SIEF2019 14th Congress: Santiago de Compostela, Spain
14-17 April 2019
Folklorists and ethnologists document cultural expressions and collect large amount of data in their professional life. In this workshop, participants will learn basic principles and best practices of field data management, and develop skills necessary for field researchers in the information age.
Conducting fieldwork is the essential part of being a folklorist or an ethnologist. We document cultural expressions and collect huge amount of data in our everyday professional life. Managing the data we have collected may feel overwhelming. Having to organize and make sense of hundreds or thousands of files, ensuring we have ability and equipment to open those files years later are just a few of many challenges researchers face. How do we manage fieldwork data? In this workshop, participants will learn basic principles and best practices of field research data management, including file format conventions, file versioning, best practices creating metadata, and other practical skills necessary to use fieldwork data efficiently. Utilizing a sustainable approach to fieldwork data management will make it possible for researchers to use and reuse it, as well as to make it available for other audiences. It is our responsibility not only to our discipline, but first and foremost to the people we study and who let us learn from them.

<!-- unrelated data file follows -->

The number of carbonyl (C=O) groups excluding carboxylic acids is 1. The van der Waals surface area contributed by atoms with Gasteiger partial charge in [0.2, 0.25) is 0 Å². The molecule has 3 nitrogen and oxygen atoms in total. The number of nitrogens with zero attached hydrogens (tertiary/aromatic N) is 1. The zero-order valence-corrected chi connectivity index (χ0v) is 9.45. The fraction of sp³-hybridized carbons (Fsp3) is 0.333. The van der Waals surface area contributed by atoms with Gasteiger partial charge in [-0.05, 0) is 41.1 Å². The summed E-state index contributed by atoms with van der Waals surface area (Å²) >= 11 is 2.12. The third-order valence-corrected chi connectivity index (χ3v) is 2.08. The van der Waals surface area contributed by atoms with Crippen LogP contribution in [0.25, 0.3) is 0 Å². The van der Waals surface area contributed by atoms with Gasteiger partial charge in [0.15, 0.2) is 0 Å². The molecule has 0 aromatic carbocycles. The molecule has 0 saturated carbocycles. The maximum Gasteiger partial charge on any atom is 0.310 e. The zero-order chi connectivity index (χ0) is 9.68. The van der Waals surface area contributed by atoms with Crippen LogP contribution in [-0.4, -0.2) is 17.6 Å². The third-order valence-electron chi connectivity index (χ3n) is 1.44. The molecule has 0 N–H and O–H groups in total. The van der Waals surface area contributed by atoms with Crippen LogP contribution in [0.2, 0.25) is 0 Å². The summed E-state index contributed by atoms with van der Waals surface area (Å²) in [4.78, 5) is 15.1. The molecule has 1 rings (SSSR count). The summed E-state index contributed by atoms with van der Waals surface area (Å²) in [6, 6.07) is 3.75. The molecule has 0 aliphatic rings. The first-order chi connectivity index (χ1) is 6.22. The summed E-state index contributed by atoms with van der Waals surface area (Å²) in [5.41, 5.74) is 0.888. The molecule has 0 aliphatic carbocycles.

This panel is closed to new paper proposals.
Analogue and digital obsolescence and other joys of managing fieldwork data
It is our ethical and professional responsibility to have data collected in the field in the course of our research organized and accessible today and years later. This presentation will address challenges we encounter in the world of rapid technological changes, and offer possible solutions.
Conducting fieldwork, whether in the digital world or in the more traditional physical space, leaves an ethnographer with a ton of data: most often, dozens (or, depending on the scope of the project, hundreds) of hours of interviews, photographs, field notes, sometimes video recordings and even accidental artifacts all of which form the body of our fieldwork data. This fieldwork data becomes the basis of and informs our scholarship. The most diligent of us transcribe our interviews full text, have people, places and events identified for all the photographs, and have our fieldwork collected over the years neatly organized. However, files collected in the field may be left behind in a rush to a new project, and overwhelming number of other obligations in our daily lives. And yet our fieldwork may have value beyond our own scholarship. It may be useful for other researchers in the future, for communities we study, for other multiple audiences that become users of folklore archives today. If it is our ethical and professional responsibility to have our data available and transparent, how do we make sure we can respond to the challenges brought by rapid technological changes? How do we describe and store our fieldwork data, so we and others can make sense of it years later? This presentation attempts to give practical answers to these challenges.
Dublin Core and Omeka. Possibilities and challenges of digital folklore collections and archives
This presentation analyzes the advantages and disadvantages of Dublin Core Metadata Initiatives and Omeka content management system from a folklore/ethnology point of view.